There are many gardening odds and ends that we must attend to prior to Christmas entertaining. Get them out of the way now so you and the family can aim for a stress-free time ahead.
In the garden: Planning for Christmas perfection
The festive season is upon us. Time is running out to get the garden looking beautiful!
Fortunately, the late spring and early summer weeks not only offer time to get all in order, but are still a most delightful and enjoyable time in our gardens. Gardeners in Australia think of this time of year as the “blue month”, as many much-loved trees and shrubs are displaying their blue-hued blooms — the impressive jacaranda, the tough Echium candicans Pride of Madeira, shade-loving blue hydrangeas, the hardy ceanothus Blue Pacific and let’s not forget those good old aggies — just to name a few.
This is also a time when most of our early spring plantings have settled in and are performing as expected. Tomatoes, melons, cucumbers and zucchinis are starting to flower and set in the veggie garden, and fruiting trees are starting to show their crops. With regular deep soakings and feedings, the garden should be set up for the warmer months ahead.
Now, even if you have the basic gardening under control, as the festive season approaches it’s time to think of those larger projects, which may take hours, or even weeks.
To give you an example of what requires action at my place — or, as my radio colleague Leith Forrest calls it, “Chateau Keelan” — I thought I would walk you through the to-do list in my own garden.
The very first job I spot is reasonably simple, if a tad time consuming: weeding, trimming and feeding our one-year-old verge garden. The verge or nature strip in the street outside your house is the first thing visitors will see, and you know what first impressions are! It shouldn’t be a big effort to get it looking special. A tidy up now will mean that all you need to do closer to the festive season is simply add water.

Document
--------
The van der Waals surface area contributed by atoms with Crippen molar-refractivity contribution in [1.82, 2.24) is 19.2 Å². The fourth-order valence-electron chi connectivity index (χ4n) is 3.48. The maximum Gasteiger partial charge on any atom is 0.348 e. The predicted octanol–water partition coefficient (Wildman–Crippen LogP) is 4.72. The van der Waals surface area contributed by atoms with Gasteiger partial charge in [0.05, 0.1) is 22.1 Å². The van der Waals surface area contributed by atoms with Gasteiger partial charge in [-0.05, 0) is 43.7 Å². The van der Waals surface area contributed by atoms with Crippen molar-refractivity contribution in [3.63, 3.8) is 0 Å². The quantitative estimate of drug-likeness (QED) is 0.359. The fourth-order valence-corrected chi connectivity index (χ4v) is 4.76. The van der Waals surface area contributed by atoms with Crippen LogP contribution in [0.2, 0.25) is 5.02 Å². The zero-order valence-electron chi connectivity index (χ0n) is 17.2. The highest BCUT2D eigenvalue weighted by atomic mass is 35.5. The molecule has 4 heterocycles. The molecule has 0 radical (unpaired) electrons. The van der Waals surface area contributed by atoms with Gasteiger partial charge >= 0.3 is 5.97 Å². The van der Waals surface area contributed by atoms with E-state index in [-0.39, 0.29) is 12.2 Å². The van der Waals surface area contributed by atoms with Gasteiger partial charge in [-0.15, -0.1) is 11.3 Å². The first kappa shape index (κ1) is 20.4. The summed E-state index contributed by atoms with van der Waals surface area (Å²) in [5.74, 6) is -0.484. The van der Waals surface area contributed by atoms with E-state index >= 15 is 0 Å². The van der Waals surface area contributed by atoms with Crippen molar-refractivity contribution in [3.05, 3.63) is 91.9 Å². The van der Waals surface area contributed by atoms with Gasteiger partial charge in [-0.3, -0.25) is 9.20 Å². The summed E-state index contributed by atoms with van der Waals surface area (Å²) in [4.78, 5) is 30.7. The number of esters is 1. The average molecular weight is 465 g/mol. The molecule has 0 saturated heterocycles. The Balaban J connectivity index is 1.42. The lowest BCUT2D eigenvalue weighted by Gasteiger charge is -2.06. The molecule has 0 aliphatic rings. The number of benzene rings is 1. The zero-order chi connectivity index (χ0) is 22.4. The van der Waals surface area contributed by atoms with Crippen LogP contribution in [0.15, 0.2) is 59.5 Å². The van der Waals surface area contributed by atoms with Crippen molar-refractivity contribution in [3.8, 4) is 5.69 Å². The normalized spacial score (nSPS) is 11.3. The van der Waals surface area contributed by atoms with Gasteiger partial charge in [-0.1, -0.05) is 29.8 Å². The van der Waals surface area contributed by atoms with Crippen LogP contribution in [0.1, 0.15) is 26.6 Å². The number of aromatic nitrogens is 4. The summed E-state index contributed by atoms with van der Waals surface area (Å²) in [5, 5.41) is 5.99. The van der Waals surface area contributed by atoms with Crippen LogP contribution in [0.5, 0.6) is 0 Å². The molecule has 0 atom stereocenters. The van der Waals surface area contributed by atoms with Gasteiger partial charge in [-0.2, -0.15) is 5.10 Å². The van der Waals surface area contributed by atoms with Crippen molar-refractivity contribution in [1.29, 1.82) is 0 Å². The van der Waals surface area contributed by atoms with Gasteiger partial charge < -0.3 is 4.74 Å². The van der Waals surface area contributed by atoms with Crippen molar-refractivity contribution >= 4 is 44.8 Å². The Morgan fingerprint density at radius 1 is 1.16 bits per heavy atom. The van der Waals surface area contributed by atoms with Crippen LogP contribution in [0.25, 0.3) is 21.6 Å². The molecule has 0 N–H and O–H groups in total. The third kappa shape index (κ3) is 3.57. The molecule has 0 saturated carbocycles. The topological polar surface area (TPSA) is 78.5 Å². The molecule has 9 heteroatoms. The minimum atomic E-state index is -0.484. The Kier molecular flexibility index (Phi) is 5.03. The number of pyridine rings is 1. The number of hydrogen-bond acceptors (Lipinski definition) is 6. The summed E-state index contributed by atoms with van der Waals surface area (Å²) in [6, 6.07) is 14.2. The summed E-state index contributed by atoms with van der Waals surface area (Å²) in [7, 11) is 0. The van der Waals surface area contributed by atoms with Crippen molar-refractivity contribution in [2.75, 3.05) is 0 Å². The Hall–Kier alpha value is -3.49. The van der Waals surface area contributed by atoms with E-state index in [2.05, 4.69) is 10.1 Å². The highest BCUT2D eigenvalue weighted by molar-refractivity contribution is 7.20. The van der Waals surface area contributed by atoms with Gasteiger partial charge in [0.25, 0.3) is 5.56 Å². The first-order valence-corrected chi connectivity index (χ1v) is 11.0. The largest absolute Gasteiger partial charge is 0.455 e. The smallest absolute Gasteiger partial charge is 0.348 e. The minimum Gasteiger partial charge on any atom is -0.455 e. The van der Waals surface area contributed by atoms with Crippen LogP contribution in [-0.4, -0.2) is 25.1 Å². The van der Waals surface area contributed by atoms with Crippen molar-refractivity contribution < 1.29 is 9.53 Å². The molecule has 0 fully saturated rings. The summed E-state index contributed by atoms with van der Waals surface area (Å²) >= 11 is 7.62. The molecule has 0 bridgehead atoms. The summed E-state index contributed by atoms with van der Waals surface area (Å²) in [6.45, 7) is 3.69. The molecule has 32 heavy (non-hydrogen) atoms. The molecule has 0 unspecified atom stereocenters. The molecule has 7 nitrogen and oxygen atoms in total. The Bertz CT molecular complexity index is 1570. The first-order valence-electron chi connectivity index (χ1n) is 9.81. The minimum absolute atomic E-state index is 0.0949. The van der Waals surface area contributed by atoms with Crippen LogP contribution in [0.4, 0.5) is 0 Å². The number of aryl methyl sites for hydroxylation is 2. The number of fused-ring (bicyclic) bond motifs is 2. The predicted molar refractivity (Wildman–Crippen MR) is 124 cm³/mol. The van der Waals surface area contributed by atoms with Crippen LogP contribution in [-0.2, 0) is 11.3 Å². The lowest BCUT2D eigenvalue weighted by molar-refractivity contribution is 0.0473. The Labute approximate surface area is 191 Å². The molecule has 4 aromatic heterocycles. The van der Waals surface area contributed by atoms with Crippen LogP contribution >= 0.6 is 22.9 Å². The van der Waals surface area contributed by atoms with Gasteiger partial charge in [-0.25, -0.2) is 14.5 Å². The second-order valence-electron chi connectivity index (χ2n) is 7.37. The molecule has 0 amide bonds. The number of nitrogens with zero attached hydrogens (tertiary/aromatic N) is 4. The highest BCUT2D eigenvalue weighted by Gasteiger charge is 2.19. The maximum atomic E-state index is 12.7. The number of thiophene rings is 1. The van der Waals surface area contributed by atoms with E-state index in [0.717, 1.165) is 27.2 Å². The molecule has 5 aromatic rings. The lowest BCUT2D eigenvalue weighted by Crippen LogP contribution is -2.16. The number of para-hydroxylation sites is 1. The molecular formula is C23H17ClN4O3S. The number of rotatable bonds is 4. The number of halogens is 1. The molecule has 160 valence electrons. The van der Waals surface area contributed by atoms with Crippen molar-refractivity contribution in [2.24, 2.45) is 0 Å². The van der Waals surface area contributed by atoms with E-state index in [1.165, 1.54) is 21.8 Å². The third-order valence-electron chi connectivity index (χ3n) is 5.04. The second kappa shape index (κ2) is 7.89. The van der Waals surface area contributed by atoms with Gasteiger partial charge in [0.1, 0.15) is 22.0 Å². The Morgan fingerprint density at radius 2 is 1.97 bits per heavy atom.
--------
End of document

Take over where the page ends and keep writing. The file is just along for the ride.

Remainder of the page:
We love our gravel driveway; it looks good and serves as an excellent drainage soak for rain. It’s relatively maintenance-free, except for the odd tough weed trying to take over, but it now requires about a tonne of new gravel to be spread over some thinning areas. This certainly isn’t a last-minute project and will take at least a half a day, so it’s a must-do November exercise.
The front garden area really isn’t too bad, it will require some dead-heading and last-minute pruning, but, like all garden areas, it will be included in my feeding program. I use an organic fertiliser such as Dynamic Lifter or Rapid Raiser, combined with more plant-specific products for our roses, fruit trees, container plants and veggie garden. This is a smelly two-hour job, so get it well out of the way before the corks start popping!
Our 1950s house is blessed with some delightful creepers and climbers. While they look beautiful, they do require regular management. We have a fence line of Ficus primula, the climbing fig, which is not a climber to plant and forget! It gets out of control quickly in the warmer months and regularly climbs our trees, so it will have to be tended to. Our wisterias, which have been glorious this year, will also need attention, as will the Trachelospermum jasminoides along our back-deck railing. The Parthenocissus quinquefolia or Virginia creeper on our west wall tries desperately to cover the entire house each year, so that will also need a tidy up. This sort of pruning is best completed at least five or six weeks before you want the plants to look at their absolute manicured best.
Many of our FIVEaa callers ask what to do with their spongy, thatchy lawns. We all want our lawns to be at their verdant best for that Christmas cricket game or for the kids running under the sprinkler if it’s a hot spell. My advice is that if your lawn requires thinning, call in professionals to help out. Lawns generally take four to six weeks to recover from a de-thatching procedure.
One way that you can get the lawn into shape is to give it one really hard cut now. Feed, and then increase the watering leading up to Christmas, it may get you through until you can get it professionally treated in January.
Pathways and pavers, also decks, pergolas, gates and fences may require a touch up here and there with paint or a pressure wash. Now is the time to plant up any bare garden areas with new shrubs or flowering annuals — and don’t forget the herbs for those summer salads.
Ensure that watering systems are working and delivering water to where it is intended. As the weather warms up, don’t forget to water all plants days before any planned functions.
The reward after all this hard work is adding the finishing touches: bedding plants. Plant up any spare pots or containers with petunias, poinsettia, hydrangea or fuchsias. It’s the splash of colour that really says the summer is on the way!
There are of course many other bits and pieces that will require attending too in my garden, so the more I do now, the more I will enjoy the festive season ahead.
This story first appeared in the November 2019 issue of SALIFE magazine.